And yet the show takes its time setting up the effects of Kimmy’s PTSD, as she can’t handle reminders of her years in the bunker, and flashbacks show us the mental wherewithal she undertook to keep herself strong and sane (one revelation devolves into an actual cartoon rendering of herself as a Disney princess slaughtering the reverend into bloody, gory pieces all over a hand drawn background of singing birds). The show then places Kimmy in therapy with Fey herself playing the alcoholic psychologist Andrea, who manages to help Kimmy somewhat face her past and confront her issues with the mother who abandoned her as a teen, while getting in her own not insignificant amount of verbal barbs as both the professional therapist and her evil, drunk alter ego who roams the bars at night with Kimmy as uber driver chauffeur to her exploits.
The show handles every area of focus with the same pitch perfect tone. It seems strange to think you can watch Kimmy and Dong playing Home Alone in an abandoned hotel and in the next scene make a joke about Kimmy’s involuntary violent reaction to the idea of intimacy with him. When Kimmy confronts her long lost mother (played by Lisa Kudrow) in the season finale, Kudrow becomes the first character to actually utter the word “rape” in regards to what Kimmy suffered in the bunker all those years, and yet it doesn’t shy away from that either, as we are told that Kimmy only feels safe with Dong when his hands are tied, and bursts into fighting stance when someone accidentally touches her neck.
The success with which the show navigates those thorny issues is an impressive feat, never sacrificing its outrageous comedy for the heartbreaking tragedy that Kimmy suffered, while at the same time also never seeming insensitive in the way it regards survivors of trauma and sexual assault. And Kimmy’s not the only unbreakable one, as Jane Krakowski’s Jacqueline also stages a comeback, returning to the city after spending time with her native american family, intent on reclaiming her roots and re-entering high society, this time as a non-trophy wife. The friendship between her and Kimmy is unique, in that it never returns to employer/employee status, and the two women genuinely help each other to move forward, as Jacqueline gets a pretty surprising amount of character development this season, further separating her from the character Krakowski played on 30 Rock. She’s still somewhat shallow and focused on superficiality, but with an inner core and new depth revealed through each triumph, from her hilarious feud with fellow society wife and rival Deirdre (a superb Anna Camp, who should be Emmy nominated for guest actress for this), her final repudiation of Julian’s fortune, her eventual newfound connection with son Buckley, and her golddigging turned genuine relationship with sad sack lawyer Russ (an always excellent David Cross, whose own comedic timing fits perfectly with Krakowski’s).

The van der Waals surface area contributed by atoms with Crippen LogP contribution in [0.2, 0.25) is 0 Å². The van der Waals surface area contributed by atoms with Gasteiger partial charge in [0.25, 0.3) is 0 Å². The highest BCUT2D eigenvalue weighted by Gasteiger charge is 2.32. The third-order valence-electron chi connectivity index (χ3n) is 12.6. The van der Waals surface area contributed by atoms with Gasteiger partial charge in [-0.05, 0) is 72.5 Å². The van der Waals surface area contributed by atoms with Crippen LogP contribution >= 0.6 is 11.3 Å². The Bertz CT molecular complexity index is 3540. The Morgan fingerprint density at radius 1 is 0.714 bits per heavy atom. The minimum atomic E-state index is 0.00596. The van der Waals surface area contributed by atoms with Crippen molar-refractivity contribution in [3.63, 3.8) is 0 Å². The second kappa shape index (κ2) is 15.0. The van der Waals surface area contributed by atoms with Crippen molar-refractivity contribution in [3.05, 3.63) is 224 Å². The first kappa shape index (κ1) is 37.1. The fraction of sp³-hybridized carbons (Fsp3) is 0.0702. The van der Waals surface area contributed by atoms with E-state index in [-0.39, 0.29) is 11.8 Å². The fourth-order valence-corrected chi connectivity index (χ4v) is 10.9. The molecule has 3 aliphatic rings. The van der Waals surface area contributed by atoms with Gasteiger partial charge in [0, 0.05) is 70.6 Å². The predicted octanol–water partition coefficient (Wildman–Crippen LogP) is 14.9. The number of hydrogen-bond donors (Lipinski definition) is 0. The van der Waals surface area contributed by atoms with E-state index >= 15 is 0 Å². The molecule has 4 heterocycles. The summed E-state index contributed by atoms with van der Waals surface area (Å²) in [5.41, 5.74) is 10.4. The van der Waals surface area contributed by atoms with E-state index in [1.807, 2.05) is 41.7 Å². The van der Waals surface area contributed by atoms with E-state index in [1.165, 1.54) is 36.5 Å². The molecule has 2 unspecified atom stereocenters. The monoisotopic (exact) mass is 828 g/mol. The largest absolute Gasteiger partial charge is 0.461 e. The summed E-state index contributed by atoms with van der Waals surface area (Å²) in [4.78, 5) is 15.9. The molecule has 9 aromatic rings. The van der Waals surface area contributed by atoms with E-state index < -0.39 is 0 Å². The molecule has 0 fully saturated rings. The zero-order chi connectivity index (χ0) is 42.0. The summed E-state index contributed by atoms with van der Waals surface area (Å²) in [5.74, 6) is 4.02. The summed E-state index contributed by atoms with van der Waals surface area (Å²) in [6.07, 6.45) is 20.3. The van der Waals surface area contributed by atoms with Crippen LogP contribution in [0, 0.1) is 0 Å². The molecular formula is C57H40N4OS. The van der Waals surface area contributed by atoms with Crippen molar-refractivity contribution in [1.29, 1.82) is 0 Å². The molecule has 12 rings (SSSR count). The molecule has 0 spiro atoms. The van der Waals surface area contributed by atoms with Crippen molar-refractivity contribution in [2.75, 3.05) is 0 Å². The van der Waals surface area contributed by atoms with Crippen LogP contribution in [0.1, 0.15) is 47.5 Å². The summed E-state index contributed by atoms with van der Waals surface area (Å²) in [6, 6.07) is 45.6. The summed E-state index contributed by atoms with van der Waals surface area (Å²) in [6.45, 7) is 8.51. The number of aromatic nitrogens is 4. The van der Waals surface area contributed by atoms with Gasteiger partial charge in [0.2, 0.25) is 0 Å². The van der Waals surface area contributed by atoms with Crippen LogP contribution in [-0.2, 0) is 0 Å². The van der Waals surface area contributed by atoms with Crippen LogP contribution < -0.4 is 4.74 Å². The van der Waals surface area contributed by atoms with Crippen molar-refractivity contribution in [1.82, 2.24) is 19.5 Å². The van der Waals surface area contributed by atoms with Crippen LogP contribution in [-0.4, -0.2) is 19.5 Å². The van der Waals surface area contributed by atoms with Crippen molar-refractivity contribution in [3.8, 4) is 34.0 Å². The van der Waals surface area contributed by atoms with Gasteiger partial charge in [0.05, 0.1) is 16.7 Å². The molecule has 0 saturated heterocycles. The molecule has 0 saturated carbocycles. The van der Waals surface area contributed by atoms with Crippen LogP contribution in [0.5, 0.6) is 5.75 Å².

Just about every story beat worked this season, although Carol Kane’s Lillian, who can be funny when used as a snarky, sarcastic deliverer of one liners and hardened, sage advice, is still a little uninteresting when propped into her ongoing personal battle against the gentrification of her neighborhood, but the core cast and supporting characters are lovably wacky, and the outstanding guest stars are never wasted (from Jeff Goldblum as a reality show “doctor” to Joshua Jackson popping up out of nowhere to deliver a screed against Dawson’s Creek, and Fred Armisen as Bobby, Lillian’s former Fred Durst lookalike boyfriend). No less than three quotes per episode instantly get stuck in my head, and the show comes with a built-in re-watchability factor simply so you can be allowed to catch every joke you may have missed the first time around. Ellie Kemper anchors it all with her oddball, very physical, very manic performance that captures all of Kimmy’s excitability, determination, optimism and childlike nature along with the lit fuse of repression and anger that simmers under the surface of her outward expression, just waiting to explode. Her enduring and affectionate friendships with both Titus and Jacqueline provide something of a heart in the center of all this madness and sadness creeping in on the fringes of the world. This remains undoubtedly one of TV’s best comedies, and if the madcap humor’s not for you, all I can say is that’s too bad. Because you’re missing out.